New US sanctions target Iran's refined petroleum imports for first time
Analysts say the new US sanctions – seen as a move to weaken Iran's economy – are the Obama administration's response to critics in Congress who say the US has been slow to get tough.
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The measures announced Tuesday constitute the first substantial action by the Obama administration under legislation passed in Congress about a year ago. The Comprehensive Iran Sanctions, Accountability, and Divestment Act of 2010 sought among other things to target Iran’s importing of gasoline, which is seen as the Iranian economy’s Achilles’ Heel.Skip to next paragraph
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Earlier this month, in what was interpreted as congressional frustration with the administration, new legislation was introduced to “close loopholes” and speed up the imposing of sanctions on Iran.
“US policy toward Iran has offered a lot of bark, but not enough bite,” said Rep. Ileana Ros-Lehtinen (R) of Florida, who chairs the House Foreign Affairs Committee, in a statement announcing the new bill.
Legislation announced in Senate
On Tuesday, similar legislation to strengthen existing sanctions was introduced on the Senate side. The Iran, North Korea, and Syria Sanctions Consolidation Act of 2011 was introduced by Sens. Robert Menendez (D) of New Jersey, Joseph Lieberman (I) of Connecticut, and Jon Kyl (R) of Arizona.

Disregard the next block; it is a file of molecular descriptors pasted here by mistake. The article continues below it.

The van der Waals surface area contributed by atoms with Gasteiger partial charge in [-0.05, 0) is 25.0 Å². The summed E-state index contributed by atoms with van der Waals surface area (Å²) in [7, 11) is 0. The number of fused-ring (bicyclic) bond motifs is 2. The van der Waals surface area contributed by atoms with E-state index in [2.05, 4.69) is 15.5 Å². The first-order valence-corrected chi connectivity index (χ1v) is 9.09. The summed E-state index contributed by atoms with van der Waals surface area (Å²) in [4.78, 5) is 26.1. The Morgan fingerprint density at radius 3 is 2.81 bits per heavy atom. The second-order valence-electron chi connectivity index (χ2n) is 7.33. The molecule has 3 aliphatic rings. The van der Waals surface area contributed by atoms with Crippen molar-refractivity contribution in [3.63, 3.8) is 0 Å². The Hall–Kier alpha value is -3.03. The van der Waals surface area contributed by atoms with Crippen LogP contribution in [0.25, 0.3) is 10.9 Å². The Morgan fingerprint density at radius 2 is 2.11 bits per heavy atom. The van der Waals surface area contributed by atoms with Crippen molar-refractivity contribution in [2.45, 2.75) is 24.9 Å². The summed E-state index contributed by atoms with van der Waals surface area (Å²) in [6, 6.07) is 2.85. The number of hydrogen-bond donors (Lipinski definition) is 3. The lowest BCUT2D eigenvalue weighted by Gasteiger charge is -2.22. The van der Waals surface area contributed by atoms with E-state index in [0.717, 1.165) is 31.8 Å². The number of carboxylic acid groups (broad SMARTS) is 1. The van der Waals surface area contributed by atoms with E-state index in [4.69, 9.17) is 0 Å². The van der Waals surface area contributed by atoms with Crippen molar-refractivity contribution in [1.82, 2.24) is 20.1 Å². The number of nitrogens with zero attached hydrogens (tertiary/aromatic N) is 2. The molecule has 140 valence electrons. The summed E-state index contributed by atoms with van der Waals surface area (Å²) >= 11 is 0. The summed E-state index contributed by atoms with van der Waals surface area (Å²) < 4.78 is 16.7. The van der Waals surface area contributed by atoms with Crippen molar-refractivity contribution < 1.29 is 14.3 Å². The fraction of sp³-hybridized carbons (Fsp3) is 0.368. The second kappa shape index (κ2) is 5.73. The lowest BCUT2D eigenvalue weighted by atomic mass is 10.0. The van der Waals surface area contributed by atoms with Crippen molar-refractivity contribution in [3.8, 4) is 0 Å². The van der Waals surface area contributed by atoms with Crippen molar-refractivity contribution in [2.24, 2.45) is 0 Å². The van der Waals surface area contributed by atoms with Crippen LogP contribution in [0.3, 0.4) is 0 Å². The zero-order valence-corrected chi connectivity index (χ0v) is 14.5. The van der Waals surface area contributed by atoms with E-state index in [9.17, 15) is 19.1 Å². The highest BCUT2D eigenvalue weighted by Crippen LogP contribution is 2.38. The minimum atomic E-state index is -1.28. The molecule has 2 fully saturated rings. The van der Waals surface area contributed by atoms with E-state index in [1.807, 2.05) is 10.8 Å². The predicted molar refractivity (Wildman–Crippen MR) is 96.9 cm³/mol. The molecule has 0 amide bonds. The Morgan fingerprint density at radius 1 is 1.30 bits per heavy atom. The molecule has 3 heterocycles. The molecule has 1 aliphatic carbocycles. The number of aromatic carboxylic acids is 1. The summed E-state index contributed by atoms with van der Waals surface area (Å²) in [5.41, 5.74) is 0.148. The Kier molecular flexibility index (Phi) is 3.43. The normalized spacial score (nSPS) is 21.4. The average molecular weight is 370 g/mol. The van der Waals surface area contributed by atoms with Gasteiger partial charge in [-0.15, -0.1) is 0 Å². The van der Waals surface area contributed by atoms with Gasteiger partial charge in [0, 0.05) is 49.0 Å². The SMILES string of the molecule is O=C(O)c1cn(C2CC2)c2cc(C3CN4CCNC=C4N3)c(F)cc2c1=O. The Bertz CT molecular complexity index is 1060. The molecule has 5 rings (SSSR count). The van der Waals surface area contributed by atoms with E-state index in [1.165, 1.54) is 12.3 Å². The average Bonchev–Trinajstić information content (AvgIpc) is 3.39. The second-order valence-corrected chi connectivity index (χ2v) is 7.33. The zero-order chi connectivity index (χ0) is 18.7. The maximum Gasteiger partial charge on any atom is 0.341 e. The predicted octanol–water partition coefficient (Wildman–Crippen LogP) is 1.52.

US officials concede that the new sanctions targeting petroleum imports are unlikely to have any immediate and severe impact on the firms cited, mainly because they largely are absent from the US economy. The sanctions bar the named companies from engaging in transactions in US currency or with US banks, or from receiving US government import-export financing.
But the State Department’s Steinberg said the measures put companies on notice about the repercussions of doing business with Iran. “By imposing these sanctions we’re sending a clear message to companies around the world,” he said. “Those who continue to irresponsibly support Iran’s energy sector or help facilitate Iran’s efforts to evade US sanctions will face significant consequences.”
In the case of Venezuela’s state-owned PDVSA, however, the measures do not affect the company’s US-based subsidiary, CITGO. Venezuela supplies about 10 percent of US oil imports, while the US consumes more than 40 percent of Venezuela oil exports.